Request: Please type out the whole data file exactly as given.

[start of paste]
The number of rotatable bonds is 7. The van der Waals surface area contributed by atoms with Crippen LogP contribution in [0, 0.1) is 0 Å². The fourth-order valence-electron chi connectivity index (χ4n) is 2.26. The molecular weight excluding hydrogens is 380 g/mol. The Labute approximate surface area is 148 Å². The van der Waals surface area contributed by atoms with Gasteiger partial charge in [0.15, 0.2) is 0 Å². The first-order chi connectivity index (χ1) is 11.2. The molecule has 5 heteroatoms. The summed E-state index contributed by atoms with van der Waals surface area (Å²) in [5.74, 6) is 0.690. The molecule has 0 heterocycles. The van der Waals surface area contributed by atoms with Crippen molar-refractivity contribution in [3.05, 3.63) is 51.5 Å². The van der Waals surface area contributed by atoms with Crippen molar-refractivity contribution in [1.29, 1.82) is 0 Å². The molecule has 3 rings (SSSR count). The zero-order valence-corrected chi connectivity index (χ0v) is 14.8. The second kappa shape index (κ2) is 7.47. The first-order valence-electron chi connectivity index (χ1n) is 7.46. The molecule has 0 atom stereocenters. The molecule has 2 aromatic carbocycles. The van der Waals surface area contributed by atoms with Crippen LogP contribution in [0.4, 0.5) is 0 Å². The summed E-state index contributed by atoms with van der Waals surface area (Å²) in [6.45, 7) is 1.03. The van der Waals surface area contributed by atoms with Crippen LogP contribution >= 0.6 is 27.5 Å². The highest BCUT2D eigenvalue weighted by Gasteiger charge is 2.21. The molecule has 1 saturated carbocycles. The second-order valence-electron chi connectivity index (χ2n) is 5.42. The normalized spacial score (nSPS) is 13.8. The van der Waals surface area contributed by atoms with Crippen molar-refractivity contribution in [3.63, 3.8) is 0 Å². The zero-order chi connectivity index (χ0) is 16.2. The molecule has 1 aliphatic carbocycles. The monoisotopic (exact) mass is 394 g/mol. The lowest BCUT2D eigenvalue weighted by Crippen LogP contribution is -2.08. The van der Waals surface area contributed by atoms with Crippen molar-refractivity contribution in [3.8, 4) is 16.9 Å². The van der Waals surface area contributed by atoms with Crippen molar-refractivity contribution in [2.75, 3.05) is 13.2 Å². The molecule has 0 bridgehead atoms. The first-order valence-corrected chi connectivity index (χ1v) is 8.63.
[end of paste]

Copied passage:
The number of rotatable bonds is 7. The van der Waals surface area contributed by atoms with Crippen LogP contribution in [0, 0.1) is 0 Å². The fourth-order valence-electron chi connectivity index (χ4n) is 2.26. The molecular weight excluding hydrogens is 380 g/mol. The Labute approximate surface area is 148 Å². The van der Waals surface area contributed by atoms with Gasteiger partial charge in [0.15, 0.2) is 0 Å². The first-order chi connectivity index (χ1) is 11.2. The molecule has 5 heteroatoms. The summed E-state index contributed by atoms with van der Waals surface area (Å²) in [5.74, 6) is 0.690. The molecule has 0 heterocycles. The van der Waals surface area contributed by atoms with Crippen molar-refractivity contribution in [3.05, 3.63) is 51.5 Å². The van der Waals surface area contributed by atoms with Crippen molar-refractivity contribution in [1.29, 1.82) is 0 Å². The molecule has 3 rings (SSSR count). The zero-order valence-corrected chi connectivity index (χ0v) is 14.8. The second kappa shape index (κ2) is 7.47. The first-order valence-electron chi connectivity index (χ1n) is 7.46. The molecule has 0 atom stereocenters. The molecule has 2 aromatic carbocycles. The van der Waals surface area contributed by atoms with Crippen LogP contribution in [0.4, 0.5) is 0 Å². The summed E-state index contributed by atoms with van der Waals surface area (Å²) in [6.45, 7) is 1.03. The van der Waals surface area contributed by atoms with Crippen LogP contribution >= 0.6 is 27.5 Å². The highest BCUT2D eigenvalue weighted by Gasteiger charge is 2.21. The molecule has 1 saturated carbocycles. The second-order valence-electron chi connectivity index (χ2n) is 5.42. The normalized spacial score (nSPS) is 13.8. The van der Waals surface area contributed by atoms with Crippen molar-refractivity contribution in [3.63, 3.8) is 0 Å². The zero-order chi connectivity index (χ0) is 16.2. The molecule has 1 aliphatic carbocycles. The monoisotopic (exact) mass is 394 g/mol. The lowest BCUT2D eigenvalue weighted by Crippen LogP contribution is -2.08. The van der Waals surface area contributed by atoms with Crippen molar-refractivity contribution in [3.8, 4) is 16.9 Å². The van der Waals surface area contributed by atoms with Crippen molar-refractivity contribution in [2.75, 3.05) is 13.2 Å². The molecule has 0 bridgehead atoms. The first-order valence-corrected chi connectivity index (χ1v) is 8.63.